A 911 operator may be known by several different titles, including public service dispatcher; 911 call taker; or police, fire, and emergency dispatcher. The primary task performed in 911 operator jobs is to take emergency calls and route the nearest appropriate emergency personnel to the scene. Within a day's work, a 911 operator, or dispatcher, can field calls from the public and enter details about the emergency in a computer system or by hand. The 911 operator can then decide how serious the call is and who would best handle the emergency.
911 operator jobs can vary from entering complete data from all of the day or night's calls into a computer or communications radio dispatch system, to handling and calming stressful situations on the phone with people who are often in a panicked frame of mind. A dispatcher can also give some emergency medical advice if he or she is certified in emergency medical training. Good customer service and communications skills are necessary to most accurately assess the nature and priority of the emergencies and communicate clearly with both the person on the end of the telephone line and the nearest emergency personnel. A great skill to have for all 911 operator jobs is to be calm under pressure.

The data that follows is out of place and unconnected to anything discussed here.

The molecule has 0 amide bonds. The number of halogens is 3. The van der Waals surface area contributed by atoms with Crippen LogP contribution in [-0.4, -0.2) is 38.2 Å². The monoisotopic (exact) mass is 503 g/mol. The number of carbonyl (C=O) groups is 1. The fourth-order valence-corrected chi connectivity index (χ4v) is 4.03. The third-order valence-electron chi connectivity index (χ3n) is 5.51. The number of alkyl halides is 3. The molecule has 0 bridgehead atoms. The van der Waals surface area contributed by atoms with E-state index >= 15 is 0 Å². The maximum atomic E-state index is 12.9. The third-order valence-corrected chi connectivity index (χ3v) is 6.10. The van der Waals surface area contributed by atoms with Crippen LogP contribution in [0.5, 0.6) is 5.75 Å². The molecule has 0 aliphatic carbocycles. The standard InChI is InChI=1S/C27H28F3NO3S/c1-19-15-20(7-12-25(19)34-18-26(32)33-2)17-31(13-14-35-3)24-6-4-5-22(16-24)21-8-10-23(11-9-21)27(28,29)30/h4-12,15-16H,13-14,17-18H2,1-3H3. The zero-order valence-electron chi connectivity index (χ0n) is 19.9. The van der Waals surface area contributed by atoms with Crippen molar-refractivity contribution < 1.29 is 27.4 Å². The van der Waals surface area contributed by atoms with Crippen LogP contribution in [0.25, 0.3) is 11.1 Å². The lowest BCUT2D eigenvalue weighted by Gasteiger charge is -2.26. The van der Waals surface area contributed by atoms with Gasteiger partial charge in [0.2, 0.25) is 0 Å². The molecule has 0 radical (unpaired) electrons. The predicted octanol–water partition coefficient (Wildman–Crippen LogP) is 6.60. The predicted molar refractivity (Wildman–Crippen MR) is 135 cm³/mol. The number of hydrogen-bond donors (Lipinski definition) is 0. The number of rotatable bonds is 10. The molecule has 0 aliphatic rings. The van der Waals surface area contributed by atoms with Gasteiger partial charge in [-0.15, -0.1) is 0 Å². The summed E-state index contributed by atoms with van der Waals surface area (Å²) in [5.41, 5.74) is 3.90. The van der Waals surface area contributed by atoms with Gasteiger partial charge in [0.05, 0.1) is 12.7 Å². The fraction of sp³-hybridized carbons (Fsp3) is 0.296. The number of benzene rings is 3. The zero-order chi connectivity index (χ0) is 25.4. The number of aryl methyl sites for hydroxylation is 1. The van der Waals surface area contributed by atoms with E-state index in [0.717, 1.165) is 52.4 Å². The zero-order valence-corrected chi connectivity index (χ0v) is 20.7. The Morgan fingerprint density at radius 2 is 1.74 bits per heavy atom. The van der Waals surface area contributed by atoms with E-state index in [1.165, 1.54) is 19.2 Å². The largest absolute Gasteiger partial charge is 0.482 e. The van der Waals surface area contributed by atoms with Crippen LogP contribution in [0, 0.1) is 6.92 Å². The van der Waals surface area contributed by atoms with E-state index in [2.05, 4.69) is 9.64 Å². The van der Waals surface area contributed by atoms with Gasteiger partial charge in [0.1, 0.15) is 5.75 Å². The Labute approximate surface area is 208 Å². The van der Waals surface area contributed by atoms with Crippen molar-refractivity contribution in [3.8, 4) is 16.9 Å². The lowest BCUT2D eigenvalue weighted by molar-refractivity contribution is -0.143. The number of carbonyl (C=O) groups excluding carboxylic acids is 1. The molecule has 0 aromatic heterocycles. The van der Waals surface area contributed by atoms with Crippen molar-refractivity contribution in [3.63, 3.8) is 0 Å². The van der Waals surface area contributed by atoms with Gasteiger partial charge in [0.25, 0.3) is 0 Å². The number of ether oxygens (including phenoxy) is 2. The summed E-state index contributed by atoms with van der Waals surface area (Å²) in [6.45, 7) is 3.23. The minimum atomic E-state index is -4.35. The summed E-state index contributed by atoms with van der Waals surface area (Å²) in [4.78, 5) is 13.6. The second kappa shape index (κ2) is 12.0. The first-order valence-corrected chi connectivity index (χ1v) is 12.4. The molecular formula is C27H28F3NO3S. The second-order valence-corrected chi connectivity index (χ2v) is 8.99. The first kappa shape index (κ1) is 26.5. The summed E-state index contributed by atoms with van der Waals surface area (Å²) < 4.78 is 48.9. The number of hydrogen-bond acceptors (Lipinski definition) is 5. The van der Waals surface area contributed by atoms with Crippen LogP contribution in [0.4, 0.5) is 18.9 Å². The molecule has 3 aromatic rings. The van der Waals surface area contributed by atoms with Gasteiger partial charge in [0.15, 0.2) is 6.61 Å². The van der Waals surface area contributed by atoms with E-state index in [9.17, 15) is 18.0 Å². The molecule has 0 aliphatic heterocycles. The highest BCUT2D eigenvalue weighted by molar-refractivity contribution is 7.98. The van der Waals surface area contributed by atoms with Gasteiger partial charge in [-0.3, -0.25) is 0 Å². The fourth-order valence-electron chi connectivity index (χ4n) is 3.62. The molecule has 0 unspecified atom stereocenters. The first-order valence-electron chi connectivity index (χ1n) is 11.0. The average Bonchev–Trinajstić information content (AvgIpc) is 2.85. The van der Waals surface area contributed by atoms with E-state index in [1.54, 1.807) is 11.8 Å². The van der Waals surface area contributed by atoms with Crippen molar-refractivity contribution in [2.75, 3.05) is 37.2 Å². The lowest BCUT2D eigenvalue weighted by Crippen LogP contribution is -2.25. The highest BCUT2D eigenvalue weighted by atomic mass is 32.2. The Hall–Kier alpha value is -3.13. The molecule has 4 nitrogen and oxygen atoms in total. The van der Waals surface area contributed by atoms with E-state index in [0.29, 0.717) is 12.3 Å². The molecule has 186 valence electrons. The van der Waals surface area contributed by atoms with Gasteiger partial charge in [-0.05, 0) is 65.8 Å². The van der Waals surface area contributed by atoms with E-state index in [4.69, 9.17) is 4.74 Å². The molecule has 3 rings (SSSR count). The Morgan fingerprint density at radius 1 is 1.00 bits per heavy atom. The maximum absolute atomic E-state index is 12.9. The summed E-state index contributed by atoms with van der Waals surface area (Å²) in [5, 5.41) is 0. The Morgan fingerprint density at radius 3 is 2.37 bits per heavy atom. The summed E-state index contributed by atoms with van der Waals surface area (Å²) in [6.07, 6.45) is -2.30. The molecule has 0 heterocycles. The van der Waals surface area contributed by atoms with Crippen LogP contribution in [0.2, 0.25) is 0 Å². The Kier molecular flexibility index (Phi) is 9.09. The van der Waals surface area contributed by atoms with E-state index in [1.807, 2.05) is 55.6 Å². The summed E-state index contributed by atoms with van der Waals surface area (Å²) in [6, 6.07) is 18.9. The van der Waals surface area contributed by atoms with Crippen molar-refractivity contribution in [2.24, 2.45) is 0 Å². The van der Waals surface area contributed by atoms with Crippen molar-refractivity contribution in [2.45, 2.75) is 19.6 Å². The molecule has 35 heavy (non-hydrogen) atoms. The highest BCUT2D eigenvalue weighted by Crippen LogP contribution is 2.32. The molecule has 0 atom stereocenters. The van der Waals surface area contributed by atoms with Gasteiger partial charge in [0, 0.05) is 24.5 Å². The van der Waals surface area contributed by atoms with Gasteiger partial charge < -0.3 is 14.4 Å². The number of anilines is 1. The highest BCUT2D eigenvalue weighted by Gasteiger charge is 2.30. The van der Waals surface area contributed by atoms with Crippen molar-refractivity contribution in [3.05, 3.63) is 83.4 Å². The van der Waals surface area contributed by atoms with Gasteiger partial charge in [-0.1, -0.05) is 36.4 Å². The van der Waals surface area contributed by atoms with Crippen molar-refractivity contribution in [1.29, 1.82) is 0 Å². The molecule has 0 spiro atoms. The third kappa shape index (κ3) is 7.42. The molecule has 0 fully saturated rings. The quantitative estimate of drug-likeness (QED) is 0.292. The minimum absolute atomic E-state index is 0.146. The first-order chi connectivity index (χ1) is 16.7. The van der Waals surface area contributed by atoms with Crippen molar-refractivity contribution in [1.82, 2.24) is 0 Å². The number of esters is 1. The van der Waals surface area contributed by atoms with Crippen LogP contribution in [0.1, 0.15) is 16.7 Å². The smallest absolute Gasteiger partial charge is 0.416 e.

Usually, a high school or equivalency degree is needed to be a 911 operator. In some areas, further certification in emergency dispatcher training or other related computer-assisted dispatching certifications are needed. Many regions and localities that hire 911 operators can also request a potential dispatcher pass pre-hiring tests or complete crisis management training. Employers can also provide that training after an employee is hired.
The most common method of training employees for 911 operator jobs is actually on the job. A trainer will have a new 911 operator work with him or her on incoming calls so the new employee can learn the ropes of the communications and computer system, as well as how to best handle the emergency calls as they happen. After a period of training that can be as long as a few months, the 911 operator should be ready to handle calls on his or her own and evaluate and route the emergencies to the nearest police, fire department, or emergency technicians.